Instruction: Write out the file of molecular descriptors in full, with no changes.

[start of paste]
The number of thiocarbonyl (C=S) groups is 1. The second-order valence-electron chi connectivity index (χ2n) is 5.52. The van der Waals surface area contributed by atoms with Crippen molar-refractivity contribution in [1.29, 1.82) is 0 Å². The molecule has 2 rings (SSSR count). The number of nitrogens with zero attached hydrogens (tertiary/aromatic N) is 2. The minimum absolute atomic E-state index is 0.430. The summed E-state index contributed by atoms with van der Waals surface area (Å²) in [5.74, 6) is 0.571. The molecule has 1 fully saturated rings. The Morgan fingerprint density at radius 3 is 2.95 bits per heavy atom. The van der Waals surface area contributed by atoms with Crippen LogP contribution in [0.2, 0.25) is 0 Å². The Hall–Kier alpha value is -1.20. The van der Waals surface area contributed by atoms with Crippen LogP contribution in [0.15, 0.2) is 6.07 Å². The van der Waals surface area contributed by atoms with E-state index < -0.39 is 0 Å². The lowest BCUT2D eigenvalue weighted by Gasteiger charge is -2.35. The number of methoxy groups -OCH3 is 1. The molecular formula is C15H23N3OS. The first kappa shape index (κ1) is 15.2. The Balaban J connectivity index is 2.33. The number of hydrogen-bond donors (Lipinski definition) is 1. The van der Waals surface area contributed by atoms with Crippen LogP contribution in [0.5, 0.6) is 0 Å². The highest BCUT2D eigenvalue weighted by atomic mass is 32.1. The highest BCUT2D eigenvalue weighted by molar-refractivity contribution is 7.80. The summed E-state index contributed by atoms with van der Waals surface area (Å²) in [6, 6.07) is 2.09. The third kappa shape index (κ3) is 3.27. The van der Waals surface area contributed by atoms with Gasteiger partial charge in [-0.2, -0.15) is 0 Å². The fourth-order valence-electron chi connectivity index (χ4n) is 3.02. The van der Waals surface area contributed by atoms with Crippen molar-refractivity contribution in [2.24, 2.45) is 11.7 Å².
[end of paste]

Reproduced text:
The number of thiocarbonyl (C=S) groups is 1. The second-order valence-electron chi connectivity index (χ2n) is 5.52. The van der Waals surface area contributed by atoms with Crippen molar-refractivity contribution in [1.29, 1.82) is 0 Å². The molecule has 2 rings (SSSR count). The number of nitrogens with zero attached hydrogens (tertiary/aromatic N) is 2. The minimum absolute atomic E-state index is 0.430. The summed E-state index contributed by atoms with van der Waals surface area (Å²) in [5.74, 6) is 0.571. The molecule has 1 fully saturated rings. The Morgan fingerprint density at radius 3 is 2.95 bits per heavy atom. The van der Waals surface area contributed by atoms with Crippen LogP contribution in [0.2, 0.25) is 0 Å². The Hall–Kier alpha value is -1.20. The van der Waals surface area contributed by atoms with Crippen LogP contribution in [0.15, 0.2) is 6.07 Å². The van der Waals surface area contributed by atoms with E-state index < -0.39 is 0 Å². The lowest BCUT2D eigenvalue weighted by Gasteiger charge is -2.35. The number of methoxy groups -OCH3 is 1. The molecular formula is C15H23N3OS. The first kappa shape index (κ1) is 15.2. The Balaban J connectivity index is 2.33. The number of hydrogen-bond donors (Lipinski definition) is 1. The van der Waals surface area contributed by atoms with Crippen LogP contribution in [0.5, 0.6) is 0 Å². The highest BCUT2D eigenvalue weighted by atomic mass is 32.1. The highest BCUT2D eigenvalue weighted by molar-refractivity contribution is 7.80. The summed E-state index contributed by atoms with van der Waals surface area (Å²) in [6, 6.07) is 2.09. The third kappa shape index (κ3) is 3.27. The van der Waals surface area contributed by atoms with Gasteiger partial charge in [-0.2, -0.15) is 0 Å². The fourth-order valence-electron chi connectivity index (χ4n) is 3.02. The van der Waals surface area contributed by atoms with Crippen molar-refractivity contribution in [2.24, 2.45) is 11.7 Å².